One Year Later: How the Great American Outdoors Act Is Funding Trail Fixes
One year on from the signing of the Great American Outdoors Act, funding for stewardship and maintenance of trails has helped WTA to make great strides in our work. With four more years of GAOA funding to go, we're optimistic at what we can achieve, but we know that making trails for everyone, forever will take a lot more work.
On August 4, 2020, the Great American Outdoors Act (GAOA) was signed into law. Hailed at the time as an incredible success of bipartisan support for public lands, GAOA was a win for outdoor advocates nationwide.
We reported on the details of this act and how it incorporates two pieces of legislation that WTA has long advocated for — full funding for the Land and Water Conservation Fund and funding to address the deferred maintenance backlog on federal lands.
GAOA’s impacts to public lands were intended to be immense, making significant investments into outdoor recreation:
- Permanently funding ($900 million annually) the Land and Water Conservation Fund.
- $1.9 billion in funding (annually, for five years) for priority deferred-maintenance projects on federal lands.
After one year of implementation, now is a great time to take a look back at the Great American Outdoors Act, one of the best successes in hiker advocacy in recent history.
Turning funding into fixes: Addressing deferred maintenance for trails
With such a significant investment into addressing deferred maintenance on federal public lands, the Great American Outdoors Act’s lasting impact on outdoor recreation will be measured for a long time. The legislation spreads out its investment across different agencies like the U.S. Forest Service, National Park Service, U.S. Fish and Wildlife Service and Bureau of Indian Affairs. Of the $1.9 billion in annual investments, $285 million annually is allocated directly to the U.S. Forest Service.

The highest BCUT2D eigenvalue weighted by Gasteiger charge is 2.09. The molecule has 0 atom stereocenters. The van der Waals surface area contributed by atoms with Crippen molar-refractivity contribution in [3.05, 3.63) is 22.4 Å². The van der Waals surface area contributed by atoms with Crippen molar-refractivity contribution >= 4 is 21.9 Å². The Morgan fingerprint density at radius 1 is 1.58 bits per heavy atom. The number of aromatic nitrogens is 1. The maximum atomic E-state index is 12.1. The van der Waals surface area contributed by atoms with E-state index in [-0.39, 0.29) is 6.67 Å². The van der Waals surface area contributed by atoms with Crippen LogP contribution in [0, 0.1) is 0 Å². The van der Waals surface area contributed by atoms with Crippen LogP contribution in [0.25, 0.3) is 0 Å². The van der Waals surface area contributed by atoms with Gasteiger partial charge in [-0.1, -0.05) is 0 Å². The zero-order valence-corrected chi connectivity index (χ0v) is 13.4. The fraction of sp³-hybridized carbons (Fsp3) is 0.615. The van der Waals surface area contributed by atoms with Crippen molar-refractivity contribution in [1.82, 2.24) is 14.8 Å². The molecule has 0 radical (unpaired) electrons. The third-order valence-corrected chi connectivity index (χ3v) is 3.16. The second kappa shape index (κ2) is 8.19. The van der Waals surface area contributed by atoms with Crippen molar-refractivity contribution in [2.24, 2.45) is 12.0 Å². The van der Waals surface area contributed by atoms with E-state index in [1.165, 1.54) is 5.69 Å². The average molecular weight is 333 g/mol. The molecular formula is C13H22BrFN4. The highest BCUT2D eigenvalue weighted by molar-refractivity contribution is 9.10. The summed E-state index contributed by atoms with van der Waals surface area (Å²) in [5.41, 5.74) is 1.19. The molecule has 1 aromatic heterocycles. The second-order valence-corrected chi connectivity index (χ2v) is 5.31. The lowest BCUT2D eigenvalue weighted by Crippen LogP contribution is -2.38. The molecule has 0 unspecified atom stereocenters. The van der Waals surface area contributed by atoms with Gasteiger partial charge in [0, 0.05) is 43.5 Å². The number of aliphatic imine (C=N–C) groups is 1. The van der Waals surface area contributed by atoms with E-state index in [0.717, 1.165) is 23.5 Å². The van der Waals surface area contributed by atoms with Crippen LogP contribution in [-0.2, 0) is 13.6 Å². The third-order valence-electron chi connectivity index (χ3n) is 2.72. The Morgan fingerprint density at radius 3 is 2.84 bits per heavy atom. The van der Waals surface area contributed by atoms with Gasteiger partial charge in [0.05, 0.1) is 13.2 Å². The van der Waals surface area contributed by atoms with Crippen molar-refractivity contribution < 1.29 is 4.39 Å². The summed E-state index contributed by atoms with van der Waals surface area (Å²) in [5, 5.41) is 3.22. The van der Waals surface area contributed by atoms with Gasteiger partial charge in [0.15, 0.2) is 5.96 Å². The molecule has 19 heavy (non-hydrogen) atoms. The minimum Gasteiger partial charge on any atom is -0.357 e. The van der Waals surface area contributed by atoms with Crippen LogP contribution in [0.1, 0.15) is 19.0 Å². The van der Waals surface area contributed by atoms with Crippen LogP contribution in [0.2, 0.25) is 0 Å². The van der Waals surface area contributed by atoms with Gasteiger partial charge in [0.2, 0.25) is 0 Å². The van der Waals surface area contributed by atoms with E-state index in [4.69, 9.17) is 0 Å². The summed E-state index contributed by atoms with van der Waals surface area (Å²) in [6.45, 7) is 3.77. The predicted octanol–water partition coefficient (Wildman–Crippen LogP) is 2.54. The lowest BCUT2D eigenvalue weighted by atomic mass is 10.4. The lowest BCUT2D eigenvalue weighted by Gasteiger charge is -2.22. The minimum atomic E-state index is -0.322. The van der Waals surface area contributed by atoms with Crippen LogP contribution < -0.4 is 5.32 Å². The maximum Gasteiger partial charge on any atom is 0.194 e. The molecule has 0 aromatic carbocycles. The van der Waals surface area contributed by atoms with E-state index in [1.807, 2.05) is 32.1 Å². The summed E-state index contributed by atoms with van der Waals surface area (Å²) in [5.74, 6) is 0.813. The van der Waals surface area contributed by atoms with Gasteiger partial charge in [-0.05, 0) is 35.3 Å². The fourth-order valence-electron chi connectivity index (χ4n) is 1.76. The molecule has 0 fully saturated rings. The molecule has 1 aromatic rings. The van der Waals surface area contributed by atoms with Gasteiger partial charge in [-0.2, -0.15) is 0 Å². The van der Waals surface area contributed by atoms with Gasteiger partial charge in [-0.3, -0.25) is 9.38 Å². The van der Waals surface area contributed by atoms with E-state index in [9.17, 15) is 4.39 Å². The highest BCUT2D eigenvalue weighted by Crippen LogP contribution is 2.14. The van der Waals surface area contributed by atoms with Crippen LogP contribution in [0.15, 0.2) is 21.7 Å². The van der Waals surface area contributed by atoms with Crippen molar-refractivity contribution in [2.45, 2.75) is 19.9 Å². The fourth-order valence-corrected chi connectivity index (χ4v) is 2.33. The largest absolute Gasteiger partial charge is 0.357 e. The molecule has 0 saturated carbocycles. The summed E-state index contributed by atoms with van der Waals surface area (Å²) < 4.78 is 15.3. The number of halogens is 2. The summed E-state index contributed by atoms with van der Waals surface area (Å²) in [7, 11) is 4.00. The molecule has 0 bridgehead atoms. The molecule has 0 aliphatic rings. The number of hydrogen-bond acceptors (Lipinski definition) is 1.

This investment marked a huge success for trail advocates working to fix the massive backlog of trail maintenance that has been deferred. As population growth in Washington adds hikers to our trails, we need to invest in ways to keep our trails safe and sustainable for the future. Maintaining our trails is one of the best ways to do that.
The first step in this process was for the government to set up the National Parks and Public Land Legacy Restoration Fund (LRF), to act as the bank account built to address the deferred maintenance backlog. Translating this funding into real-time trail work has relied on collaboration between the Forest Service and organizations like WTA to plan for which projects fit the fund’s priorities.
For the 2021 fiscal year, that meant that 556 projects were authorized by Congress for implementation. The Pacific Northwest received $40 million in GAOA funds towards projects in 2021, with 29 projects receiving funding. Those projects include things like “deferred maintenance on 1,500 miles of priority trails in the Pacific Northwest” and work to enhance the Mountain Loop Highway Corridor, an area that has been a priority for WTA’s Trails Rebooted Campaign. That means funding for projects like:
- Replacing a bridge and boardwalk at Big Four Ice Caves
- Improving the trailhead and replacing a bridge at Heather Lake
- Conducting trail maintenance and bridge repair at Lake 22
Other improvement projects include road improvements on Forest Road 25 in the Gifford Pinchot National Forest and restroom replacement in recreation areas across both Oregon and Washington. (Forest Road 25 helps provide recreation access to the Mount St. Helens Volcanic Monument and views of Spirit Lake.)
Planning for additional “shovel-ready” projects for the future has already begun. The USDA has released its list of proposed projects for 2022, which includes investments in things like the Pacific Crest Trail and further investments in trail work around the Mountain Loop Highway. Looking further ahead to 2023, we are hopeful that projects like road improvements in the Snoquera area, trails on the Mountain Loop Highway and infrastructure improvements at popular sites like Heather Meadows will make the final list.
The great American backcountry pro-crew